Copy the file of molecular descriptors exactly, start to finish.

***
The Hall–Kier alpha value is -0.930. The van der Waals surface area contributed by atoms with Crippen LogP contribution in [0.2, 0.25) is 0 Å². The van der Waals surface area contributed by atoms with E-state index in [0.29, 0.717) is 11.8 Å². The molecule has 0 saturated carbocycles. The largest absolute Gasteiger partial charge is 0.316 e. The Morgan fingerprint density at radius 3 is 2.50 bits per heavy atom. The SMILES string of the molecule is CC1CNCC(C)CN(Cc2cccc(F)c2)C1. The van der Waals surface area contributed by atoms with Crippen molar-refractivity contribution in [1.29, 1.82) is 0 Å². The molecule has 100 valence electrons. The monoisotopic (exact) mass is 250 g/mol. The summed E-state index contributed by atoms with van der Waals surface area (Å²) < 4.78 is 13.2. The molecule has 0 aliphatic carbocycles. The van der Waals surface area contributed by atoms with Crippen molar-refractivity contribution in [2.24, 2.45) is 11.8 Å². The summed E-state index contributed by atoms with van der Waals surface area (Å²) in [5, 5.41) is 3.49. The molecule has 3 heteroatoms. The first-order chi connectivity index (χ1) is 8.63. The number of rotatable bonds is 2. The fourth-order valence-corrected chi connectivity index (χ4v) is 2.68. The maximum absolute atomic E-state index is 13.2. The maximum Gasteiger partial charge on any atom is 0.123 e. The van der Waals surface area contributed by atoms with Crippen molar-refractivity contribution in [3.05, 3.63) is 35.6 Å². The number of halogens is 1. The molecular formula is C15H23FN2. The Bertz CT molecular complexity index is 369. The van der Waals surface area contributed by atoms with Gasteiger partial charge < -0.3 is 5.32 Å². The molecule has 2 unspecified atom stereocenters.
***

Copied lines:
The Hall–Kier alpha value is -0.930. The van der Waals surface area contributed by atoms with Crippen LogP contribution in [0.2, 0.25) is 0 Å². The van der Waals surface area contributed by atoms with E-state index in [0.29, 0.717) is 11.8 Å². The molecule has 0 saturated carbocycles. The largest absolute Gasteiger partial charge is 0.316 e. The Morgan fingerprint density at radius 3 is 2.50 bits per heavy atom. The SMILES string of the molecule is CC1CNCC(C)CN(Cc2cccc(F)c2)C1. The van der Waals surface area contributed by atoms with Crippen molar-refractivity contribution in [1.29, 1.82) is 0 Å². The molecule has 100 valence electrons. The monoisotopic (exact) mass is 250 g/mol. The summed E-state index contributed by atoms with van der Waals surface area (Å²) < 4.78 is 13.2. The molecule has 0 aliphatic carbocycles. The van der Waals surface area contributed by atoms with Crippen molar-refractivity contribution in [2.24, 2.45) is 11.8 Å². The summed E-state index contributed by atoms with van der Waals surface area (Å²) in [5, 5.41) is 3.49. The molecule has 3 heteroatoms. The first-order chi connectivity index (χ1) is 8.63. The number of rotatable bonds is 2. The fourth-order valence-corrected chi connectivity index (χ4v) is 2.68. The maximum absolute atomic E-state index is 13.2. The maximum Gasteiger partial charge on any atom is 0.123 e. The van der Waals surface area contributed by atoms with Crippen molar-refractivity contribution in [3.05, 3.63) is 35.6 Å². The number of halogens is 1. The molecular formula is C15H23FN2. The Bertz CT molecular complexity index is 369. The van der Waals surface area contributed by atoms with Gasteiger partial charge < -0.3 is 5.32 Å². The molecule has 2 unspecified atom stereocenters.